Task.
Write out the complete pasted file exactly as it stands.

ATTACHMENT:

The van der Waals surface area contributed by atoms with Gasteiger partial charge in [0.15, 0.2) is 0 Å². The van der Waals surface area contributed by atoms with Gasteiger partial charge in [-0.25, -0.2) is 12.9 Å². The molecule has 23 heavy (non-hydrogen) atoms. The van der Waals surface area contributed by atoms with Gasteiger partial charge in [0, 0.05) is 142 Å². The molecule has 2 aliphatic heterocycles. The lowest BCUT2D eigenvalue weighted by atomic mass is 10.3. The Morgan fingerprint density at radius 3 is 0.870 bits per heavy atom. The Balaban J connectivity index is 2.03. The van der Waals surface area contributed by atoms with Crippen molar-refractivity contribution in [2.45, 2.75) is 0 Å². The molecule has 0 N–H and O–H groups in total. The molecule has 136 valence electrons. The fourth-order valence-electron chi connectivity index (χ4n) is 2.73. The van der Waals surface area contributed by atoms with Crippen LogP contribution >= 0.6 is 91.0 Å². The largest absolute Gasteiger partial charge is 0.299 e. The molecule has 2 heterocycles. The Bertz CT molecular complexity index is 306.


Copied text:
The van der Waals surface area contributed by atoms with Gasteiger partial charge in [0.15, 0.2) is 0 Å². The van der Waals surface area contributed by atoms with Gasteiger partial charge in [-0.25, -0.2) is 12.9 Å². The molecule has 23 heavy (non-hydrogen) atoms. The van der Waals surface area contributed by atoms with Gasteiger partial charge in [0, 0.05) is 142 Å². The molecule has 2 aliphatic heterocycles. The lowest BCUT2D eigenvalue weighted by atomic mass is 10.3. The Morgan fingerprint density at radius 3 is 0.870 bits per heavy atom. The Balaban J connectivity index is 2.03. The van der Waals surface area contributed by atoms with Crippen molar-refractivity contribution in [2.45, 2.75) is 0 Å². The molecule has 0 N–H and O–H groups in total. The molecule has 136 valence electrons. The fourth-order valence-electron chi connectivity index (χ4n) is 2.73. The van der Waals surface area contributed by atoms with Crippen LogP contribution >= 0.6 is 91.0 Å². The largest absolute Gasteiger partial charge is 0.299 e. The molecule has 2 heterocycles. The Bertz CT molecular complexity index is 306.